As of now, Ayaan wants to pursue academic AI research at institutes such as Google AI or DeepMind Labs, or in a university setting. Hackathons have given him the skills he needs to pursue lab-based research when he goes to university. He has spent many weeks developing hard skills in software engineering through AI-based projects, learning the inner workings of AI frameworks PyTorch and Keras, and growing his understanding of high-level theory; however, hackathons have also helped Ayaan develop his soft skills. Conducting AI research involves creating large-scale AI solutions under strict deadlines and pressure, skills Ayaan developed from hackathons and the hacker community, as building functional and innovative projects in 1-2 days taught him to be efficient and focused. Both domains also involve working well with small teams and having constant communication and smart division of labor amongst themselves. Failures and mistakes are also inevitably present, and hackathons have allowed him to make mistakes and get better at recovering from them. Preventing failure can involve reconstructing miswritten code or retraining a model with flawed parameters, yet it always involves precision and attention to detail, skills imperative to running proper experiments and creating reproducible code. Most importantly, however, Hackathons have helped Ayaan develop a creative and innovative mind, forcing him to formulate projects novel to the field, as uniqueness is important to event judges. The ideas need to be real solutions that are helpful to people and improve upon current standards. In AI research, each published paper presents a new method of achieving a task that improves on past work, so Ayaan’s experience in finding novel solutions to present issues will hopefully help him become a great AI researcher in his future career.

 

Ayaan’s favorite hackathon project is SuiSense, a web application that uses AI to distinguish between suicidal and depressive messages, using NLP deep neural networks that perform classification between suicide and depression in text format using data from Reddit. The project began at Same Home Different Hacks in June 2020, where they received an honorable mention, but it has since been refined into a real application that can have a large impact on people’s lives. Inspired by the story of Alexandra Valores, a girl who lost her life to suicide, Ayaan’s team spent every day for two months after the hackathon working to improve the algorithm and implement new features, and 500 commits later, they had a great final product. They wrote an article about the app which quickly caught traction, and reached out to therapists in the Bay Area as well as mental health support groups at his school to get professional input. Such interactions were a great opportunity for them, allowing them to share their work with potential users and learn how to optimize the application for real-world impact. Their efforts earned them 4th place at the Congressional App Challenge, and they are now working to implement SuiSense in their school and other local organizations. You can watch a video demo of SuiSense here.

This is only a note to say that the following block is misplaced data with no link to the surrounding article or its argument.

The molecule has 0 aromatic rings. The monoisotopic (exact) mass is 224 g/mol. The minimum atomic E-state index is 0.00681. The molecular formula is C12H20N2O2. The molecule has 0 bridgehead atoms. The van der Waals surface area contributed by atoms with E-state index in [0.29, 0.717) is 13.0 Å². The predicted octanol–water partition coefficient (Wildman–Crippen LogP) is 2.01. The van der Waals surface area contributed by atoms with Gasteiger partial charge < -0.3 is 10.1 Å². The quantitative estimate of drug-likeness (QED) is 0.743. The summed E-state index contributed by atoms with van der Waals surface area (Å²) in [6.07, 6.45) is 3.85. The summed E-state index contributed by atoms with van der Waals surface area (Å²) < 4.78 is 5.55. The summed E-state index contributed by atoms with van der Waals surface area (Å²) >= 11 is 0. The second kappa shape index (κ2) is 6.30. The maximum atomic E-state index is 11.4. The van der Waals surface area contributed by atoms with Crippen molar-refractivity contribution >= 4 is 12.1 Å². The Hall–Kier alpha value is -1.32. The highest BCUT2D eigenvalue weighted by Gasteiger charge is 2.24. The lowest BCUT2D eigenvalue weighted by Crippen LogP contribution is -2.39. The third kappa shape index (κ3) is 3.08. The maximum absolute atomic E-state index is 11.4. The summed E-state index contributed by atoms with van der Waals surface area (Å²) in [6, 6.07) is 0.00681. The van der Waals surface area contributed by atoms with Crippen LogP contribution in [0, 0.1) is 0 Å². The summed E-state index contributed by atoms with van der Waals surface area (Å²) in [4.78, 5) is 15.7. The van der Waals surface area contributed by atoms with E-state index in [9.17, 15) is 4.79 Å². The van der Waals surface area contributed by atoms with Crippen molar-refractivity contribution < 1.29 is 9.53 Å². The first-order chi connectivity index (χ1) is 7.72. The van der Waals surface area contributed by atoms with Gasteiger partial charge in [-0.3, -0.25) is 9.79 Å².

After attending a number of hackathons and immersing himself in the hacker community, Ayaan realized that some hackathon attendees are more focused on winning prizes rather than uplifting the community or the many professional and social benefits of attending. While Ayaan has found great success as a hacker, it is even more important for him to help other hackers have positive experiences and achieve the same success that he has. In talking with hackers, he has seen their eagerness to learn and grow from the mentorship of experienced hackers like himself.  Many students who attend hackathons enter as skilled coders with strong tech backgrounds, but because Ayaan started with no such background and learned everything through the community, he relates to and eagerly helps those who started like he did because they are the foundation and structure of the community. This path allows Ayaan to continue to grow and build the hacker community even while just being in high school, showing that there is support for people outside of STEM to freely and comfortably learn to become a hacker.

 

Finally, Ayaan would like to again shout out his teammates, Viraaj, Adithya, Ishaan, and Sajiv for being great friends who have supported him over the last year and made hacking a very enjoyable experience.

Quick Facts

Pronouns: He/Him/His
Hometown: Saratoga, CA, USA
School: Saratoga High School
Graduation Date: 2026
First Hackathon: OmniHacks, September 2019
Favorite Coding Language: Python and PyTorch
Can't Live Without: YouTube
Share this profile
Ayaan and his project team present Tickbird at Omnihacks 2019